Policy shift on Saudi Arabia

US sees human rights concerns as possible barrier to trade

President Donald Trump and Saudi Arabia's King Salman  at the opening session of the Gulf Cooperation Council summit in Riyadh, Saudi Arabia, May 21, 2017.
President Donald Trump and Saudi Arabia's King Salman at the opening session of the Gulf Cooperation Council summit in Riyadh, Saudi Arabia, May 21, 2017. PHOTO: NYTIMES

RIYADH • United States President Donald Trump's visit to Saudi Arabia underscored the calculation that he and his foreign policy advisers have made when it comes to questions of human rights around the world.

Mr Trump and his team made clear they were willing to publicly overlook repression in places such as Saudi Arabia and other Gulf states, whose leaders met here at the weekend - as long as they are allies in matters the President considers more important, namely security and economics.

To the President and his advisers, human rights concerns can be an impediment to the flow of commerce between countries and a barrier to beneficial partnerships for the United States. In their view, trade equals jobs and prosperity, and concern about human rights too often backfires, getting in the way of efforts by the US government to increase all three.

As they see it, the big mistake that former president Barack Obama made was to publicly shame nations rather than to first build working relationships based on common interests. Only then, they say, can a president privately raise human rights concerns. Aides point to Mr Trump's success in persuading Egypt's President Abdel Fattah el-Sisi to release a US aid worker.

"We are not here to lecture," Mr Trump said in a speech on Sunday.

US Secretary of State Rex Tillerson outlined the approach during a speech this month to State Department employees that distinguished between US values and US interests. "If we condition too heavily that others must adopt this value that we have come to over a long history of our own, it really creates obstacles to our ability to advance our national security interests, our economic interests.

"It doesn't mean that we don't advocate for and aspire to freedom, human dignity and the treatment of people the world over. We do," he added. "But that doesn't mean that is the case in every situation."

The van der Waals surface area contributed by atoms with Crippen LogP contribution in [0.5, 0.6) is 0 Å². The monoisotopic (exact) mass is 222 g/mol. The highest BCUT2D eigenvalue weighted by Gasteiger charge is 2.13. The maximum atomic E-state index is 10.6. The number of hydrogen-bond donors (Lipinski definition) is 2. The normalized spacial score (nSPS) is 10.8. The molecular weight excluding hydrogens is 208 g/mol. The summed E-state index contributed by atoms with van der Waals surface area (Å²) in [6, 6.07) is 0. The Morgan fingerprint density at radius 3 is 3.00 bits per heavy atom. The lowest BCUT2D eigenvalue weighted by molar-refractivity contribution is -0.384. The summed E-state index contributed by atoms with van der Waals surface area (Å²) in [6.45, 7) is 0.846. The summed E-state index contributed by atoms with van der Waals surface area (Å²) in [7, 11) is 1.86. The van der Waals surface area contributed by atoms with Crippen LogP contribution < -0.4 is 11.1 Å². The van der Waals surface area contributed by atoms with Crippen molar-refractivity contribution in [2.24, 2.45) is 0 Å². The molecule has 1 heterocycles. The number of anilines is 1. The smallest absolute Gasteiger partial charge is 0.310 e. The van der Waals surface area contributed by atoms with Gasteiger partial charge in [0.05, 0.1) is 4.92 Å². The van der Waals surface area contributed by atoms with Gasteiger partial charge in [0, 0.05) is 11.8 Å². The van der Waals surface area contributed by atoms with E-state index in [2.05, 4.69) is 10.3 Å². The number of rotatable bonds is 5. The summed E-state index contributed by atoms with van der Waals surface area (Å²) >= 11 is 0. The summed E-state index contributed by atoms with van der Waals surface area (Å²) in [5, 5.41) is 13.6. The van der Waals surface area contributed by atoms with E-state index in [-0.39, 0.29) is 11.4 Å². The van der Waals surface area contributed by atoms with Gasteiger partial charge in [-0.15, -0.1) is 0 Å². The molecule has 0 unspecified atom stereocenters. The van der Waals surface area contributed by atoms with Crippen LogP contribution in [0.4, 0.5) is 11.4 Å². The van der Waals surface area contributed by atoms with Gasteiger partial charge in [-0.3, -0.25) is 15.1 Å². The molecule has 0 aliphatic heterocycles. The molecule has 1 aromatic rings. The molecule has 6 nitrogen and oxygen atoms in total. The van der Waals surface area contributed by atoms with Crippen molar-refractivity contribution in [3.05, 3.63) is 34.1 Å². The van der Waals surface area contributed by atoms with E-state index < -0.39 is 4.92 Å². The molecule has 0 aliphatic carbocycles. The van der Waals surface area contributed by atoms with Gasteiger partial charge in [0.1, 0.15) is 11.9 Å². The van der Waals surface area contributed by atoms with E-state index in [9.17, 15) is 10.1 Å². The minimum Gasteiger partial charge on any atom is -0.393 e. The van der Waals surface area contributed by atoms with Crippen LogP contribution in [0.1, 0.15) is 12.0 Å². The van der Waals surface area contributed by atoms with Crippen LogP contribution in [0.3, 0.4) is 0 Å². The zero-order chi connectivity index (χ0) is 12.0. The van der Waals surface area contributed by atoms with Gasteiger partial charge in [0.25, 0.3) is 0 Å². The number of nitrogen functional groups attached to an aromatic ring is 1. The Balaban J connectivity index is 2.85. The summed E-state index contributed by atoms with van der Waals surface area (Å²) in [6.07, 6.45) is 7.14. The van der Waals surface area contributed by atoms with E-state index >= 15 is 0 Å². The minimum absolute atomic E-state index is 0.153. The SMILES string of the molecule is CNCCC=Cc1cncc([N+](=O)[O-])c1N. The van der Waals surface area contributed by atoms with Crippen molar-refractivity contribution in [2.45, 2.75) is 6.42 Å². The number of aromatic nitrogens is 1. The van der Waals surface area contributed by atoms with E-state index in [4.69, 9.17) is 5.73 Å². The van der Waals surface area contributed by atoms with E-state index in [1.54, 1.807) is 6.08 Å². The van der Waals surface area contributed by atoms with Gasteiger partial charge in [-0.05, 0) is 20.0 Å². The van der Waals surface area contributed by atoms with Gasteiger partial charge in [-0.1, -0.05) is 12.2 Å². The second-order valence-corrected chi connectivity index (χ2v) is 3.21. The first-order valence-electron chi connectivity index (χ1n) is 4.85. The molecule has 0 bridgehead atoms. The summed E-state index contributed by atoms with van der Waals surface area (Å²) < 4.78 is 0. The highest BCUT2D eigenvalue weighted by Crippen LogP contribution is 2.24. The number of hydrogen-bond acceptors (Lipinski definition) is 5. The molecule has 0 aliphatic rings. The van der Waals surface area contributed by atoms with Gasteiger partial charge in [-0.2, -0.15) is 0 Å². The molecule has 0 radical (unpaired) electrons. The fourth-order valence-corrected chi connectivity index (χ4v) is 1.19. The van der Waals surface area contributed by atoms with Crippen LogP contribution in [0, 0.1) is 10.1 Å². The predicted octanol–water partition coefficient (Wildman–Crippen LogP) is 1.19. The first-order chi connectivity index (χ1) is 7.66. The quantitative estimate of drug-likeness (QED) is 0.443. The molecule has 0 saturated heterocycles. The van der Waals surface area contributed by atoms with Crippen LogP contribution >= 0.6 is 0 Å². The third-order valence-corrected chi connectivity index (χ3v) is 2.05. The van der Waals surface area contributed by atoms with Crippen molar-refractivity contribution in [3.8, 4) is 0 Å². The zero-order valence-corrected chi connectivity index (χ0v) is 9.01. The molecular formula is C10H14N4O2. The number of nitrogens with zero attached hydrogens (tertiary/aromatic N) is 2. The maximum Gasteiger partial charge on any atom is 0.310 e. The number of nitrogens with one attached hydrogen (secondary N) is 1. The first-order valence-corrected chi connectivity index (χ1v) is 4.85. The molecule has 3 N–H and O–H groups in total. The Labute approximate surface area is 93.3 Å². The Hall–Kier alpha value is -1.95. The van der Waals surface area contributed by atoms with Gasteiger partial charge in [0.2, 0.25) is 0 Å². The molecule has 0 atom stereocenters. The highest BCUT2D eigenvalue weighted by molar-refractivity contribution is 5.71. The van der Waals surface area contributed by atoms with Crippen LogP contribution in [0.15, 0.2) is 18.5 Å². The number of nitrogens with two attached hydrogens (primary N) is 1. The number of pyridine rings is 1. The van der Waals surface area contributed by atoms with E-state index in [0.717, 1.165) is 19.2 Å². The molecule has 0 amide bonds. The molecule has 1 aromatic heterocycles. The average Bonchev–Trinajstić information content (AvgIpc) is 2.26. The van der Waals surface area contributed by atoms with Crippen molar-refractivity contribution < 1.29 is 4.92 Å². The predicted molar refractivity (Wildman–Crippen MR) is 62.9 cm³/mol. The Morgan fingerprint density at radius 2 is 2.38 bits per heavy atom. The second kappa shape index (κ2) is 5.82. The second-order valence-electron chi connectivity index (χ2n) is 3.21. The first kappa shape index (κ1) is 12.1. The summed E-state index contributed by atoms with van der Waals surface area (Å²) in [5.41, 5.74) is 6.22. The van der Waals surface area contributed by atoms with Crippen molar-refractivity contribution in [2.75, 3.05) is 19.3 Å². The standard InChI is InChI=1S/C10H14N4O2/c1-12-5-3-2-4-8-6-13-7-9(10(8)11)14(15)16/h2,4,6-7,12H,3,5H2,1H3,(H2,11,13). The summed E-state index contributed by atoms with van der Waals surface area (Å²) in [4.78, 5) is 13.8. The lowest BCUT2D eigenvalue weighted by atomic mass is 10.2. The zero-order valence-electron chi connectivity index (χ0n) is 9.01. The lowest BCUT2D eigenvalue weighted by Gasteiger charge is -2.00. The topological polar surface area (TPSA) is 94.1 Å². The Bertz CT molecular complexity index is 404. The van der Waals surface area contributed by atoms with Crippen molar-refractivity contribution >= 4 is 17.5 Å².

In Iran's case, pushing on human rights is an easy decision, as the Trump administration sees little cost. Iran has emerged as one of the top two or three foreign adversaries of the new president, and he is not seeking economic or security ties with Teheran that could be jeopardised.

In Saudi Arabia, on the other hand, Mr Trump sees an economic partner and the anchor of a Sunni Arab alliance to counter Iranian influence in the region.

But the Saudi human rights record is no better than Iran's.The latest human rights report produced by Mr Tillerson's department mentions Saudi Arabia's "restrictions on universal rights, such as freedom of expression, including on the Internet, and the freedoms of assembly, association, movement and religion", as well its "pervasive gender discrimination".

Mr Trump is hardly the first president to view human rights through a selective lens. Mr Obama and former president George W. Bush often spoke of the importance of encouraging other governments to guarantee basic rights but played down that message when it might have conflicted with other interests.

"US administrations' overall stance on human rights - and not just Trump's administration - is not one of principle," said Mr Mohammed al-Jasem, a prominent journalist in Kuwait who has been jailed and otherwise pressured by the government over the past 14 years. "At times, the support was strong enough to put an end to the human rights violations I was experiencing, while at other times, the US barely acknowledged them."


A version of this article appeared in the print edition of The Straits Times on May 23, 2017, with the headline 'US sees human rights concerns as possible barrier to trade'. Print Edition | Subscribe